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Permobil Blog / September 17, 2020

Explaining Power Seat Functions: Power Tilt & Power Recline

Explaining Power Seat Functions: Power Tilt & Power Recline
This is the 4th blog in our series about power wheelchairs. Check out the 1st blog, 2nd blog, and 3rd blog. Check out our Power Wheelchair Guide for more information about power mobility.
 
 

As we continue working our way through power wheelchair topics our focus turns to the different power seat functions available on the market today. Simply put, power seat functions are the different positions a power wheelchair can achieve. These different positions can be important to perform functional tasks during the day (e.g., seat elevation for reaching items) and/or they can be important to prevent medical complications (e.g., posterior tilt and recline for skin protection). Today we're taking a closer look at power tilt and power recline.

 
Power Tilt
 
Definitions Clinical benefits may include

Anterior Tilt
The seat tilts anteriorly "without changing the seat-to-back support angle" (Waugh & Crane, 2013, p. 48) Depending on the amount of anterior tilt, the seat-to-lower leg support angle may change (incline) to prevent the foot support from hitting the chassis

PowerTilt-AnteriorTilt

Permobil uses the term ActiveReach when referring to anterior tilt.

Assist with managing tone and abnormal reflexes, which otherwise could interfere with function

Lower front seat-to-floor height, decreasing the limitation of getting as close to and under a surface as possible, due to the position of the lower extremities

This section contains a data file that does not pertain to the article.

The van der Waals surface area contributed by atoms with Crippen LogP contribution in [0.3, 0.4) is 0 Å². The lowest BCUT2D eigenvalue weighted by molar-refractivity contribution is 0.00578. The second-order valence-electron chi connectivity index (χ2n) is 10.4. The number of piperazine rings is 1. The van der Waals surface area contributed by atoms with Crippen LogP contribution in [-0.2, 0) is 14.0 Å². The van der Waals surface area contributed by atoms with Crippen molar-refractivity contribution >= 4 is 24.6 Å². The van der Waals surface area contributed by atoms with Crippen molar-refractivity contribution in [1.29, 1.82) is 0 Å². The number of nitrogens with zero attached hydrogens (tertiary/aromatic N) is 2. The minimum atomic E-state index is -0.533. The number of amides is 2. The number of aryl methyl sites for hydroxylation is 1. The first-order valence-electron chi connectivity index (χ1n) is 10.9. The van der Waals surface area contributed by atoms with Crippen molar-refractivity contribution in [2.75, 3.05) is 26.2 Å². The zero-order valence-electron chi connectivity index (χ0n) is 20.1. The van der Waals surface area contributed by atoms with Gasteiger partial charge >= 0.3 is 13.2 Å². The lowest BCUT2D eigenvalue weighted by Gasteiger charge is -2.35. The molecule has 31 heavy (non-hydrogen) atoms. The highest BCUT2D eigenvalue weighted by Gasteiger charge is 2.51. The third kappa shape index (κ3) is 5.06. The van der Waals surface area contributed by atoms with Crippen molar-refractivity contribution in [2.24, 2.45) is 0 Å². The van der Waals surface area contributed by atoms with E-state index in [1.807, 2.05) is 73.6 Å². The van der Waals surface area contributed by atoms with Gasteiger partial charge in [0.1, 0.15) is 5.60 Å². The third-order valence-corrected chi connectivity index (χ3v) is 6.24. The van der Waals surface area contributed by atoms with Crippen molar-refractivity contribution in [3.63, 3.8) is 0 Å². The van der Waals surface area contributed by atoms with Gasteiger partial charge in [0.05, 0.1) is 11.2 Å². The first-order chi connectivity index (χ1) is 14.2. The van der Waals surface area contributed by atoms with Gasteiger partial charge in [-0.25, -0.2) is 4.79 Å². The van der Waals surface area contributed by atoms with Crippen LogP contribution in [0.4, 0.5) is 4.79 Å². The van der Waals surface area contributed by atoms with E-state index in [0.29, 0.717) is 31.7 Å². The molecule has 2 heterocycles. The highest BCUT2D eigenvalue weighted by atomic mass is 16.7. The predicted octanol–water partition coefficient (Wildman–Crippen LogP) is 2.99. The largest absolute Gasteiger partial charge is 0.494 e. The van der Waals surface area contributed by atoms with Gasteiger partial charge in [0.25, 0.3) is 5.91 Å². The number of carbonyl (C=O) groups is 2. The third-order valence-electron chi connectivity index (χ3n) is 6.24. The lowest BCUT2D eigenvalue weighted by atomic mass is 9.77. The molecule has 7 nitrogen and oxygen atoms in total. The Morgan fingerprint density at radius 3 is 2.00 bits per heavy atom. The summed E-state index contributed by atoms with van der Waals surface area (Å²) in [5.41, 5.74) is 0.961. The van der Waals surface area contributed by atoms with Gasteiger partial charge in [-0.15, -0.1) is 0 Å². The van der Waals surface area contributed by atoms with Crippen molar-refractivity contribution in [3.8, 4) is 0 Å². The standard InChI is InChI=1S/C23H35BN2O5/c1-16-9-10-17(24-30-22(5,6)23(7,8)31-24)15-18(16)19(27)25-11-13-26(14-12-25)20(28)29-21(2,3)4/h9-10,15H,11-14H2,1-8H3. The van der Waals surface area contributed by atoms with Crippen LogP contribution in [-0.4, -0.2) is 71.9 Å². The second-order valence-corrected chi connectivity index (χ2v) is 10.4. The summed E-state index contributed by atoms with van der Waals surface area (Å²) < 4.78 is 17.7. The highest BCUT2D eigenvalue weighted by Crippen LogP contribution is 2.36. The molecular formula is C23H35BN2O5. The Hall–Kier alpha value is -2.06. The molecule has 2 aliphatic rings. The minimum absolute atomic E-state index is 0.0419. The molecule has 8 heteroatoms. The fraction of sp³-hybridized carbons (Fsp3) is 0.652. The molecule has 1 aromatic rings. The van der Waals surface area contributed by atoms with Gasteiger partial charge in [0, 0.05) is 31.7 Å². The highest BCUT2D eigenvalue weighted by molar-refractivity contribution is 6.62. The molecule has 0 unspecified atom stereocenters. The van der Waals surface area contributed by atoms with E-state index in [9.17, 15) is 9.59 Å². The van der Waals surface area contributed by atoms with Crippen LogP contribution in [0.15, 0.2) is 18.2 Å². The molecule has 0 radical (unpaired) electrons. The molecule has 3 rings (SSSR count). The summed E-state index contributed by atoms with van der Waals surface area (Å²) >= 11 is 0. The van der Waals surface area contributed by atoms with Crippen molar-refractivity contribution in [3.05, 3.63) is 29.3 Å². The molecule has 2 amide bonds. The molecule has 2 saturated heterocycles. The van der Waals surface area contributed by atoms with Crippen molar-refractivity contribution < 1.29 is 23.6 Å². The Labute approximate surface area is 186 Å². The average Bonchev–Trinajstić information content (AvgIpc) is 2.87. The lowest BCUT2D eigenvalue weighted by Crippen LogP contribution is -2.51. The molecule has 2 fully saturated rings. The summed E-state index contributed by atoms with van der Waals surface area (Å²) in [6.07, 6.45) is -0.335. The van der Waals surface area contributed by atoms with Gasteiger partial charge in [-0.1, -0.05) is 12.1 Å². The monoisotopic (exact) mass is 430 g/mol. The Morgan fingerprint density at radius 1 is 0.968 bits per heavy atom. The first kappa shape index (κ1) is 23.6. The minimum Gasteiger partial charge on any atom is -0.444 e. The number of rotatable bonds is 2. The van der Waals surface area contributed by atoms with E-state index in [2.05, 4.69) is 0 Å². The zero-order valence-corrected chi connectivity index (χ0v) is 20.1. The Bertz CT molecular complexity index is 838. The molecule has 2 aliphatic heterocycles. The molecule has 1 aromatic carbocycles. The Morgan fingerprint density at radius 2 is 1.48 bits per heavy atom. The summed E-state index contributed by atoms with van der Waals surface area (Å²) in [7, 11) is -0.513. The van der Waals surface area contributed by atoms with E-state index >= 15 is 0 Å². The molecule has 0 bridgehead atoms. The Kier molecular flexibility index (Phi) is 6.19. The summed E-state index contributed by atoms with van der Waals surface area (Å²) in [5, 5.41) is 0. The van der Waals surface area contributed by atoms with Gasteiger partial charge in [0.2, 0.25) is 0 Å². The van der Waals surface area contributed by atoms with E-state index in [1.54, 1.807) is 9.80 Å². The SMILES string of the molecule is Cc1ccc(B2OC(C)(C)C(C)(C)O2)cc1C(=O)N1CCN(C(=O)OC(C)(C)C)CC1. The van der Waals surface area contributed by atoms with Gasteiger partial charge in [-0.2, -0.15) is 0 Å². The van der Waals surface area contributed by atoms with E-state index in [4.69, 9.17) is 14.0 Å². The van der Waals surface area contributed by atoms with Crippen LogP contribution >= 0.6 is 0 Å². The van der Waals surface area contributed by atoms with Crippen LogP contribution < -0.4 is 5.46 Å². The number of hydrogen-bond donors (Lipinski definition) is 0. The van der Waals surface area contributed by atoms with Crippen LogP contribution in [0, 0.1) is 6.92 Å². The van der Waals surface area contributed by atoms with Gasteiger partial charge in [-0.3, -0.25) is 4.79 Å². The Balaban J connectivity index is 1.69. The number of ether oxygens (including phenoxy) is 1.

Assist with functional reach, increasing functional independence with performing mobility-related ADLs, including self-care, hygiene, cooking, cleaning, laundry, and much more

May help aid in digestion and speech production

May reduce risk of upper extremity injury associated with lateral and overhead reaching

 

Posterior Tilt
The seat tilts "posteriorly without changing the seat to back support angle or the seat to lower leg support angle" (Waugh & Crane, 2013, p. 48)

PowerTilt-PosteriorTilt

Used for pressure relief. A minimum of 45° of posterior tilt (for most people) redistributes pressure away from the seat surface, to the back and head support

Posterior tilt can provide a gravity assisted position for individuals with limited trunk control, helping them maintain a more upright posture throughout the day

Use of posterior tilt when navigating down ramps/curb cuts can aid in postural stability of the end user

Since seat to back support angle remains constant, less of a likelihood of losing access to drive control or orientation of postural supports to body (e.g., lateral trunk supports, arm supports, head support)


 
Power Recline
 
Definitions Clinical benefits may include

Power recline "allows the back support to pivot posteriorly, increasing the seat to back support angle"
(Waugh & Crane, 2013, p. 48)

Power Recline

Increasing the seat to back support angle can provide postural stability for clients presenting with trunk weakness

A full recline in conjunction with elevating legrests may allow for toileting and peri care to be done in the wheelchair, reducing transfers during the day